👓 Is Anybody Home at HUD? | ProPublica

Is Anybody Home at HUD? by Alec MacGillis (ProPublica)
A long-harbored conservative dream — the “dismantling of the administrative state” — is taking place under Secretary Ben Carson.

I was just thinking yesterday, HUD has been awfully quiet. What has Ben Carson been up to?

The answer is appallingly painful, but seemingly par for the course, for the current administration.

While certainly having a particular point of view, this article is well reported with some great history/background, and specific examples. Sadly, it appears that the people Trump specifically said he was out to help are going to get the shaft even worse than I would have expected.

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👓 Lyme Disease’s Worst Enemy? It Might Be Foxes | New York Times

Lyme Disease’s Worst Enemy? It Might Be Foxes by Amy Harmon (New York Times)
New data suggests the rise of Lyme and other tick-borne diseases may be tied to a scarcity of traditional mouse predators.

This is really news? Researchers and abatement people seriously haven’t tried or studied this prior to now?

🔖 Evidence for a limit to human lifespan | Nature Research

Evidence for a limit to human lifespan by Xiao Dong, Brandon Milholland, and Jan Vijg (nature.com)
Driven by technological progress, human life expectancy has increased greatly since the nineteenth century. Demographic evidence has revealed an ongoing reduction in old-age mortality and a rise of the maximum age at death, which may gradually extend human longevity. Together with observations that lifespan in various animal species is flexible and can be increased by genetic or pharmaceutical intervention, these results have led to suggestions that longevity may not be subject to strict, species-specific genetic constraints. Here, by analysing global demographic data, we show that improvements in survival with age tend to decline after age 100, and that the age at death of the world’s oldest person has not increased since the 1990s. Our results strongly suggest that the maximum lifespan of humans is fixed and subject to natural constraints.
X. Dong, B. Milholland, and J. Vijg, “Evidence for a limit to human lifespan.,” Nature, vol. 538, no. 7624, pp. 257–259, Oct. 2016. [PubMed]
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Network Science by Albert-László Barabási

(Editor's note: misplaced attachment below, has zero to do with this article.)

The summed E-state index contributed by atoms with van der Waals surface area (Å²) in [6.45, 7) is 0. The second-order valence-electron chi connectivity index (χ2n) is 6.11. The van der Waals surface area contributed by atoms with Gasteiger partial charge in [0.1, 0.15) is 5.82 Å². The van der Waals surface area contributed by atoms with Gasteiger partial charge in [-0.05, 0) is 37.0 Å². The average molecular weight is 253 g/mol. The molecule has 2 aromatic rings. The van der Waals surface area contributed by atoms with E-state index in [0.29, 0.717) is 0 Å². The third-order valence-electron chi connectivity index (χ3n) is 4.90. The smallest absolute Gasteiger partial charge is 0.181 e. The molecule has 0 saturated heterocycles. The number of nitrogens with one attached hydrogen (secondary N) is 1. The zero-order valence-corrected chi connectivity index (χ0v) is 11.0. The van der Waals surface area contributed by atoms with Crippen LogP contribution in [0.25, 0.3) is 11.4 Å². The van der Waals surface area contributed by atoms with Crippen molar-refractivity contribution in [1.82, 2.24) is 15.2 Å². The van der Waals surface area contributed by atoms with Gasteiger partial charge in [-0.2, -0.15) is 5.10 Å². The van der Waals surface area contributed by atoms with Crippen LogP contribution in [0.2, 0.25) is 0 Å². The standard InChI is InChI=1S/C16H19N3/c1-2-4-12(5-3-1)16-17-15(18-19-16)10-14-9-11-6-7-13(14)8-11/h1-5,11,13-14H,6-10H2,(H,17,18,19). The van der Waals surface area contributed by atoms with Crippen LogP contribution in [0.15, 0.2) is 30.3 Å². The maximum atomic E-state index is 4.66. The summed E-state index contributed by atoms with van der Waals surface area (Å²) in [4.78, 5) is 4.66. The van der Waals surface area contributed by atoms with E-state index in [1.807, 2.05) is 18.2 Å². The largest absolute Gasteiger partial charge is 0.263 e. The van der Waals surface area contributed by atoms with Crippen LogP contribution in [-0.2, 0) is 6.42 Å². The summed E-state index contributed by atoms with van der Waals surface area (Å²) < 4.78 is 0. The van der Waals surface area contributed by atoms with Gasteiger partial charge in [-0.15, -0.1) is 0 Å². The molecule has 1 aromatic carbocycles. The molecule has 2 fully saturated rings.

Network Science by Albert-László BarabásiAlbert-László Barabási (Cambridge University Press)

I ran across a link to this textbook by way of a standing Google alert, and was excited to check it out. I was immediately disappointed to think that I would have to wait another month and change for the physical textbook to be released, but made my pre-order directly. Then with a bit of digging around, I realized that individual chapters are available immediately to quench my thirst until the physical text is printed next month.

The power of network science, the beauty of network visualization.

Network Science, a textbook for network science, is freely available under the Creative Commons licence. Follow its development on Facebook, Twitter or by signing up to our mailing list, so that we can notify you of new chapters and developments.

The book is the result of a collaboration between a number of individuals, shaping everything, from content (Albert-László Barabási), to visualizations and interactive tools (Gabriele Musella, Mauro Martino, Nicole Samay, Kim Albrecht), simulations and data analysis (Márton Pósfai). The printed version of the book will be published by Cambridge University Press in 2016. In the coming months the website will be expanded with an interactive version of the text, datasets, and slides to teach the material.

Book Contents

Personal Introduction
1. Introduction
2. Graph Theory
3. Random Networks
4. The Scale-Free Property
5. The Barabási-Albert Model
6. Evolving Networks
7. Degree Correlations
8. Network Robustness
9. Communities
10. Spreading Phenomena
Usage & Acknowledgements

Albert-László Barabási
on Network Science (book website)

Networks are everywhere, from the Internet, to social networks, and the genetic networks that determine our biological existence. Illustrated throughout in full colour, this pioneering textbook, spanning a wide range of topics from physics to computer science, engineering, economics and the social sciences, introduces network science to an interdisciplinary audience. From the origins of the six degrees of separation to explaining why networks are robust to random failures, the author explores how viruses like Ebola and H1N1 spread, and why it is that our friends have more friends than we do. Using numerous real-world examples, this innovatively designed text includes clear delineation between undergraduate and graduate level material. The mathematical formulas and derivations are included within Advanced Topics sections, enabling use at a range of levels. Extensive online resources, including films and software for network analysis, make this a multifaceted companion for anyone with an interest in network science.

Source: Cambridge University Press

The textbook is available for purchase in September 2016 from Cambridge University Press. Pre-order now on Amazon.com.

If you’re not already doing so, you should follow Barabási on Twitter.

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